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Monday, June 17, 2013

New kids

Bella kidded on Saturday, two healthy strong kids.

I don't know where my head was.  I felt her ligaments while she was eating her morning feed and they had completely relaxed.  "Oh," I said aloud, "looks like she'll be going soon.  I'll have to check her later."  Then I completed spaced it out until early afternoon.  Shawn and I were standing near the barn and he was chiding me because I "freak out too easily".  I heard a loud bawl, and took off running toward the barn. "See?" he exclaimed, "there you go again!".  I hollered back over my shoulder, "No, I'm not!  I have a doe ready to kid and I think she just dropped the first one!"  

There in the middle of the communal stall (instead of the nice, clean stall I'd prepared), was a wet, gooey baby.  I ran in, grabbed the kid, and called to Shawn, "I'll be right back!"  Into the house I sprinted, grabbed a towel, and went back outside.  There I laid the kid in the sunny grass and toweled him (for it was a buck) dry, vigorously rubbing, and clearing his nose and mouth of any fluids.  I made note of the time and estimated that the kid had been born at 1:10.  I picked him up and carried him in to my mother, who continued toweling him down while I trotted off to the barn.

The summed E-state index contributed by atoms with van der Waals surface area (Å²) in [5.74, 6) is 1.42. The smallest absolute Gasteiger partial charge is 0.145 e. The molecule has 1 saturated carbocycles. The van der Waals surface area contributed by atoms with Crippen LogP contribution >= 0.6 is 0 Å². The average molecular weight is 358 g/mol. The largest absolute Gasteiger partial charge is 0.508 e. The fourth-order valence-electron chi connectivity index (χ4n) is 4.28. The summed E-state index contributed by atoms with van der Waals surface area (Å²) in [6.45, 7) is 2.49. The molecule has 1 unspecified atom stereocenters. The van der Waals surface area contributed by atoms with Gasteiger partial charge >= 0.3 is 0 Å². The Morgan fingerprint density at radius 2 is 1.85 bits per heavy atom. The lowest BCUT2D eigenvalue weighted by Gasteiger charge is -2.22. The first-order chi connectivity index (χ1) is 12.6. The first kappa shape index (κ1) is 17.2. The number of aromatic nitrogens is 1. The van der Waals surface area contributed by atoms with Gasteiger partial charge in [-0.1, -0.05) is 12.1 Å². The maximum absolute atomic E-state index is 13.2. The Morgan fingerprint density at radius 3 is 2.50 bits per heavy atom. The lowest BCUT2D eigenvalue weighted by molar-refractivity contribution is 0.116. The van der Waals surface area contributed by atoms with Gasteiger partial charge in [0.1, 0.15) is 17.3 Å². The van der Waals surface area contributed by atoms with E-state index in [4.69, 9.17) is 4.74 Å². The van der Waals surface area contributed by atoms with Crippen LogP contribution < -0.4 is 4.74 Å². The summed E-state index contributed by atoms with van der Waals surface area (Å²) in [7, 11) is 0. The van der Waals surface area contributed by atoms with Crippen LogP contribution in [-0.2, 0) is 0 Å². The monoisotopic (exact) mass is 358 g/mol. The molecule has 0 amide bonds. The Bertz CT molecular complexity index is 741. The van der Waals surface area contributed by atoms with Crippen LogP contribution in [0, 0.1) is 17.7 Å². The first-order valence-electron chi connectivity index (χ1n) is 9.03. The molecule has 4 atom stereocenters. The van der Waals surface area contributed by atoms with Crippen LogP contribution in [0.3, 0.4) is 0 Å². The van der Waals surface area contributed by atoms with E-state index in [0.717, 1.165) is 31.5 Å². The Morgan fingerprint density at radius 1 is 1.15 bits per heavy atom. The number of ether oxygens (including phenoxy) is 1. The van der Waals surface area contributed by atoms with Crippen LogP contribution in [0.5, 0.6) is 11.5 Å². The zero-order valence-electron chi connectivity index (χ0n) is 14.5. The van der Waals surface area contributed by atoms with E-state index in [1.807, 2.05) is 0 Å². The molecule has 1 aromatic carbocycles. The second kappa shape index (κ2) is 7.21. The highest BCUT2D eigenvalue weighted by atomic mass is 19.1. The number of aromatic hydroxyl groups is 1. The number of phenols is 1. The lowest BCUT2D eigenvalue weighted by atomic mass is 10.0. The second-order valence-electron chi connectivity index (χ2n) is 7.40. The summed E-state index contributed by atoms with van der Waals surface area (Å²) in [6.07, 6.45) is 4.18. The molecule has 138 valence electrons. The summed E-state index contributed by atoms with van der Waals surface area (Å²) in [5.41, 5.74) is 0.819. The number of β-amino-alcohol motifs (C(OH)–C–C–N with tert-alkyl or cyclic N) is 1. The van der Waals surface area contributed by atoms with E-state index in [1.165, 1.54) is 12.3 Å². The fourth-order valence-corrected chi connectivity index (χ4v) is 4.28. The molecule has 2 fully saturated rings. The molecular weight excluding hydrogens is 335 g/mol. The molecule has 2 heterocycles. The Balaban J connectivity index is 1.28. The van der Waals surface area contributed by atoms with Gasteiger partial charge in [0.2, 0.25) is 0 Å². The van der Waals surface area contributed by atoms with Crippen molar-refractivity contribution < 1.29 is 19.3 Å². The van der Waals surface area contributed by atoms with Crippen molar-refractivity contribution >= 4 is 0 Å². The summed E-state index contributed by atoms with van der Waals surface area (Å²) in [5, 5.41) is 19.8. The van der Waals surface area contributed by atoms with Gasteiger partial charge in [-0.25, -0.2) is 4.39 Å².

I got there just in time to see the second kid being born, completely enclosed in the sack; the water hadn't even broken.  Before Bella gave the final thrust, I broke the sack and water gushed out.  Thank goodness!  Now that baby could start breathing, and none too soon!  A moment later she was on the ground, and I grabbed her and took her away, leaving Bella bemused.

The biggest problem I have with CAE positive does is that I have to remove the kids or chances are they'll contract the disease.  These two kids are not going to have CAE, because they'll never consume infected colostrum or milk, but does love their kids, and it's hard to take them away.

Bella was fine the first day, gave 6 cups of colostrum, which I heat treated to kill the virus, but the next day, the bawling began.  I gave her Ignatia, a homeopathic remedy that's very good for grief, but she still bawled herself hoarse.  By the end of the day, she sounded like one of my neighbor's cows.  Today she's better, but still blubbering a bit.  Though she never really saw and bonded with those kids, at some level she still knows they're missing.

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